tinies of mankind, without motion and life. Go to the tomb of the nobleman, and there study qua. lity ; behold his magnificent titles his royal ancestors, his flattering inscriptions, his learned
genealogies are all gone, or going to be lost with himself in the same dust. Study voluptuousness at the grave of the voluptuous ; see, his senses are destroyed, his organs broken to pieces, his bones scattered at the grave's mouth, and the whole temple of sensual pleasure subverted from its foundations.
Here we finish this discourse. There is a great difference between this and other subjects of dis, cussion. When we treat of a point of doctrine, it is sufficient that you hear it, and remember the consequences drawn from it. When we explain a difficult text, it is enough that you understand it, and recollect it. When we press home a particular duty of morality, it is sufficient that you apply it to the particular circumstance to which it belongs.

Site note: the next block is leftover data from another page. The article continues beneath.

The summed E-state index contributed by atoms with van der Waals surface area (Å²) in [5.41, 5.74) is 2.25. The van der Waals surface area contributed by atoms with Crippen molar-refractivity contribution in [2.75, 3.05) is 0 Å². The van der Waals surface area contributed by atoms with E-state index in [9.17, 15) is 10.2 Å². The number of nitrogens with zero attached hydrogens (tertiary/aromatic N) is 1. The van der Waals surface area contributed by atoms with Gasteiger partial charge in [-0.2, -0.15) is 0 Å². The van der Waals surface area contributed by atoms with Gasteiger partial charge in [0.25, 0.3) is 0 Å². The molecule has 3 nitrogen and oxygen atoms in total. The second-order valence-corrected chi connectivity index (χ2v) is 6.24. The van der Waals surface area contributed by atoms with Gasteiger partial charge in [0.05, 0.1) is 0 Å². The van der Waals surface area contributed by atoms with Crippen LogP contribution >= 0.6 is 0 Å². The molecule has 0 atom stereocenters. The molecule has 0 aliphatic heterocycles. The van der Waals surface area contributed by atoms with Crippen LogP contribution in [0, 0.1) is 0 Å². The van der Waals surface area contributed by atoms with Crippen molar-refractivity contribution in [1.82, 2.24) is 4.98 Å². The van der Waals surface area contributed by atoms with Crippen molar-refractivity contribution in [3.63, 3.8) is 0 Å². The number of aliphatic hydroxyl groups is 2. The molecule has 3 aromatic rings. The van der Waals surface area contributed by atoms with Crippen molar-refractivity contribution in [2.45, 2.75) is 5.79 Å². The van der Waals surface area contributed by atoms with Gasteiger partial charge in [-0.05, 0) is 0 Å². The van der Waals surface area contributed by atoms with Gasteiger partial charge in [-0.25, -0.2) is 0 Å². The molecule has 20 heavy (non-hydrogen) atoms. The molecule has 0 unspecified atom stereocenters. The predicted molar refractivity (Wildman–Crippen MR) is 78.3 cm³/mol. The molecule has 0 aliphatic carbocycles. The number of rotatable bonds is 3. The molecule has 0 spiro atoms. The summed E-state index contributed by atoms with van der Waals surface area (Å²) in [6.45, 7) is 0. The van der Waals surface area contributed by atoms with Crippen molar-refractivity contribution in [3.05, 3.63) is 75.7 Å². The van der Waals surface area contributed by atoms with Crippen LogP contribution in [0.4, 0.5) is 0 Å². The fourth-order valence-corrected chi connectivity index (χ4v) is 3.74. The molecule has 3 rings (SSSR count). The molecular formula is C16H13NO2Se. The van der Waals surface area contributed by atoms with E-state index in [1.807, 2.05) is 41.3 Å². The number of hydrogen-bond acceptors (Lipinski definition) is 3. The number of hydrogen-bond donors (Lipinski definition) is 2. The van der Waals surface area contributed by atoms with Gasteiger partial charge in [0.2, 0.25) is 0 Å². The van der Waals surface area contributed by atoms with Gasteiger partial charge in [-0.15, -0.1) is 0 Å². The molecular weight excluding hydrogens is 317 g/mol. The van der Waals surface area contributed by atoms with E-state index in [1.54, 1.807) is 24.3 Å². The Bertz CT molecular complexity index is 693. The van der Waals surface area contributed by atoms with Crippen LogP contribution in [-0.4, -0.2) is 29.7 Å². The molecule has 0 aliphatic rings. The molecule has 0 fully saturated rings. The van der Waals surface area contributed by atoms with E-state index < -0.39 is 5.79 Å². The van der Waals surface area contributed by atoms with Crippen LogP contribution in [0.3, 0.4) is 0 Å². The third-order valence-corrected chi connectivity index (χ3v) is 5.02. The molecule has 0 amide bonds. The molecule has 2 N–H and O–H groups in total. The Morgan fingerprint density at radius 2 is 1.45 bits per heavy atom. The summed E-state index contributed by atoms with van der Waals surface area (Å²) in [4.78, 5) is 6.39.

But what regards the passions is of universal and perpetual use. We always carry the principles of these passions within us, and we should always have assistance at hand to subdue them. Always sarrounded with objects of our passions, we should always be guarded against them. We should remember these things, when we see the benefits of fortune, to free ourselves from immoderate attachment to them; before human grandeur to despise it; before sensual objects to subdue them; before our enemy to forgive him ; before friends, children, and families to hold ourselves disengaged from them. We should always examine in what part of ourselves the passions hold their throne, whether in the mind, the senses, the imagination, or the heart. We should always examine whether they have depraved the heart, defiled the imagination, pervert. ed the senses, or blinded the mind. We should